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Brodeur outplayed by Esche in series

4/21/2004

PHILADELPHIA (AP) -- New Jersey Devils coach Pat Burns sat
dejectedly in the hallway outside the locker room.

While leaning against an equipment bin, Burns stared out through
the tunnel that leads to the ice. Periodically, he picked his head
up to view the playing surface where the defending Stanley Cup
champions had just lost their first-round series against the
Philadelphia Flyers.

"This isn't the same team we had last year, and I realize
that," Burns said. "We brought some guys into the lineup that
learned something. When you learn how to win, you learn how to
lose."

Three years ago, the Devils stormed back from a 3-1 deficit in
the Eastern Conference finals to stun the Flyers on their home ice
in Game 7. When Philadelphia took another 3-1 lead this year, New
Jersey was primed for another shocking rebound.

This time, though, it wasn't to be for the Devils, who won three
championships the previous nine years.

The Flyers took a 1-0 lead on Saturday and, after the Devils
tied it in the second period, Philadelphia kept the pressure on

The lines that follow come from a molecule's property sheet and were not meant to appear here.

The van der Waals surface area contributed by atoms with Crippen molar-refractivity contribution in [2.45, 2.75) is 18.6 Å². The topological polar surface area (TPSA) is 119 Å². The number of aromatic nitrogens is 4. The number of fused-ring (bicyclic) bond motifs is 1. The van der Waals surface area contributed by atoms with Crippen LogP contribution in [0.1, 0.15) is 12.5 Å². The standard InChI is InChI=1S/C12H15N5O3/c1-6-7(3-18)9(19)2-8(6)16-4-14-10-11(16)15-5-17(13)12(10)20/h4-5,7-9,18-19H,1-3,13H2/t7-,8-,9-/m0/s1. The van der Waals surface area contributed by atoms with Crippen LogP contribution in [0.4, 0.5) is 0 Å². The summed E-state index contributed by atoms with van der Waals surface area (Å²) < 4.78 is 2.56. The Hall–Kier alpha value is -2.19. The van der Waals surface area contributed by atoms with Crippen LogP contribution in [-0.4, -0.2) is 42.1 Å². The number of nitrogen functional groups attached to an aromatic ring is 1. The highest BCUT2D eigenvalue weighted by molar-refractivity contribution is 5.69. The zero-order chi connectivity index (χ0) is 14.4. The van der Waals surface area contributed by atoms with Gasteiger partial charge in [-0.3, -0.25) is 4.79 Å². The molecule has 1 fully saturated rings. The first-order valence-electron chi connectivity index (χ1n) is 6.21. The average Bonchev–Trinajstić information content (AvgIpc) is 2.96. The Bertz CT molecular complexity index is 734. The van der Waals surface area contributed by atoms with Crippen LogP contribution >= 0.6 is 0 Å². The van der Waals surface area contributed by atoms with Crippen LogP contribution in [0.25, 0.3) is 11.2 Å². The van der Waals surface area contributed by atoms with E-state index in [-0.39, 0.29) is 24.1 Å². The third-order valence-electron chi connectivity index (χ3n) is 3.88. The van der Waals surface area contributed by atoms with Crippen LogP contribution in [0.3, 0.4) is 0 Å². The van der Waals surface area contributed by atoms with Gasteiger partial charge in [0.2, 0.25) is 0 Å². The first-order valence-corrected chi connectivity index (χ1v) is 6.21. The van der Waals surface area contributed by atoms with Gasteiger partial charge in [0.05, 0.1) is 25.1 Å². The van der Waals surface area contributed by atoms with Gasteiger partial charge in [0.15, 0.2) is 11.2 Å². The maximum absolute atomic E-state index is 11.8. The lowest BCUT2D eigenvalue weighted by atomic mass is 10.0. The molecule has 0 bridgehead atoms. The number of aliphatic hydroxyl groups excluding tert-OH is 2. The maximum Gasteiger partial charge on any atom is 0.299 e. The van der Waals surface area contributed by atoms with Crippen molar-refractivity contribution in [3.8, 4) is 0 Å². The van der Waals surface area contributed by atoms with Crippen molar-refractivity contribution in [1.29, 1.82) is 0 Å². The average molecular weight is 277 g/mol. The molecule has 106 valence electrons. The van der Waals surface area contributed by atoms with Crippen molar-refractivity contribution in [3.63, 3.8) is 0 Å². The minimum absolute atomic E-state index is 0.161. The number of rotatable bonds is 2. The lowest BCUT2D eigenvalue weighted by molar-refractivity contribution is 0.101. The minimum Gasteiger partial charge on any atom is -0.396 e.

Martin Brodeur.

Brodeur had his best game of the series, turning away numerous
chances from close range in the final period. He stopped Alexei
Zhamnov on a two-on-one break early in the frame, then made saves
on a wraparound by John LeClair and a three-whack attempt from
Michal Handzus.

But with 5:23 to play, Brodeur allowed Danny Markov's long shot
to get past him. When Sami Kapanen scored into an empty net, the
Devils' reign was all but over.

"You have to give them credit," Brodeur said of the Flyers.
"They went out and got big guys, key guys the last couple months
of the season and that made a huge difference in the series. We
stayed there and thought we were all right and I think that wasn't
a bad decision. We competed real well with a team that's full of
talent."

For the second year in a row, the defending champs were
eliminated in the first round. Last season, the Detroit Red Wings
were swept by Anaheim.

The Devils also failed in their attempt to become the first team
to repeat since Detroit in 1998.

"That shows you what the playoffs are all about. Streaks, luck,
bounces," center Scott Gomez said. "When you win one, you realize
what it takes and how hard it is to defend one. Everyone wants to
knock off the defending champs."

The Devils entered this postseason without captain Scott
Stevens, out since Jan. 7 with post-concussion syndrome. He even
stayed away from practices and team meetings but on the ice is
where his absence was felt the most.

"We would be lying if we said it wouldn't help us," Patrik
Elias said. "But it wasn't on anybody's mind because we knew he
wasn't coming back."

Now the Devils must wait at least five months to start again.
With the threat of a lockout next season, the difficult memories of
this loss might linger longer than usual.

"You look around the room and you don't know who's coming
back," Gomez said. "But the guys played hard to the end. That's
all you can ask."